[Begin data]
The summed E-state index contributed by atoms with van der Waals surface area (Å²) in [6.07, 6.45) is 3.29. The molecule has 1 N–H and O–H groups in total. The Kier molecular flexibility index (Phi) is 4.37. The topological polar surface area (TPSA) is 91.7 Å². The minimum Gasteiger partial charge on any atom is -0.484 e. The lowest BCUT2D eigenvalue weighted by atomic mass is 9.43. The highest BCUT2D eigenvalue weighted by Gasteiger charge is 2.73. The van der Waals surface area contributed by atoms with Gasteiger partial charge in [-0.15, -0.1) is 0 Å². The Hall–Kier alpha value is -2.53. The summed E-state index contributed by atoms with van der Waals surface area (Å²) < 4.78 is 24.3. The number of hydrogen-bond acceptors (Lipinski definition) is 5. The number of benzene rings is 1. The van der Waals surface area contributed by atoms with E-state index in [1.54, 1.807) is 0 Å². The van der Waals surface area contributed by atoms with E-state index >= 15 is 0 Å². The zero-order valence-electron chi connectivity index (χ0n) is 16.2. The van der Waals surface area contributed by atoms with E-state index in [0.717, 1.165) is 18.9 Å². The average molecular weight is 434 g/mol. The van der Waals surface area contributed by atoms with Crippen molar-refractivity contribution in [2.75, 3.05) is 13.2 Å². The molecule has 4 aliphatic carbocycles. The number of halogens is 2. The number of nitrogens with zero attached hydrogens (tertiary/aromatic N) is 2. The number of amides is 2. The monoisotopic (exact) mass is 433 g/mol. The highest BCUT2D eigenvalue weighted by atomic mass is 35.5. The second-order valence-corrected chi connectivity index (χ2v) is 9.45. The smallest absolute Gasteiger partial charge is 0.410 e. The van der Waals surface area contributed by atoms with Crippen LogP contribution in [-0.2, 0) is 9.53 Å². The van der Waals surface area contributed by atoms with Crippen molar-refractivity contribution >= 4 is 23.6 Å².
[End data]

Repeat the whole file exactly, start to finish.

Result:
The summed E-state index contributed by atoms with van der Waals surface area (Å²) in [6.07, 6.45) is 3.29. The molecule has 1 N–H and O–H groups in total. The Kier molecular flexibility index (Phi) is 4.37. The topological polar surface area (TPSA) is 91.7 Å². The minimum Gasteiger partial charge on any atom is -0.484 e. The lowest BCUT2D eigenvalue weighted by atomic mass is 9.43. The highest BCUT2D eigenvalue weighted by Gasteiger charge is 2.73. The van der Waals surface area contributed by atoms with Gasteiger partial charge in [-0.15, -0.1) is 0 Å². The Hall–Kier alpha value is -2.53. The summed E-state index contributed by atoms with van der Waals surface area (Å²) < 4.78 is 24.3. The number of hydrogen-bond acceptors (Lipinski definition) is 5. The number of benzene rings is 1. The van der Waals surface area contributed by atoms with E-state index in [1.54, 1.807) is 0 Å². The van der Waals surface area contributed by atoms with E-state index >= 15 is 0 Å². The zero-order valence-electron chi connectivity index (χ0n) is 16.2. The van der Waals surface area contributed by atoms with E-state index in [0.717, 1.165) is 18.9 Å². The average molecular weight is 434 g/mol. The van der Waals surface area contributed by atoms with Crippen molar-refractivity contribution in [2.75, 3.05) is 13.2 Å². The molecule has 4 aliphatic carbocycles. The number of halogens is 2. The number of nitrogens with zero attached hydrogens (tertiary/aromatic N) is 2. The number of amides is 2. The monoisotopic (exact) mass is 433 g/mol. The highest BCUT2D eigenvalue weighted by atomic mass is 35.5. The second-order valence-corrected chi connectivity index (χ2v) is 9.45. The smallest absolute Gasteiger partial charge is 0.410 e. The van der Waals surface area contributed by atoms with Crippen LogP contribution in [-0.2, 0) is 9.53 Å². The van der Waals surface area contributed by atoms with Crippen molar-refractivity contribution >= 4 is 23.6 Å².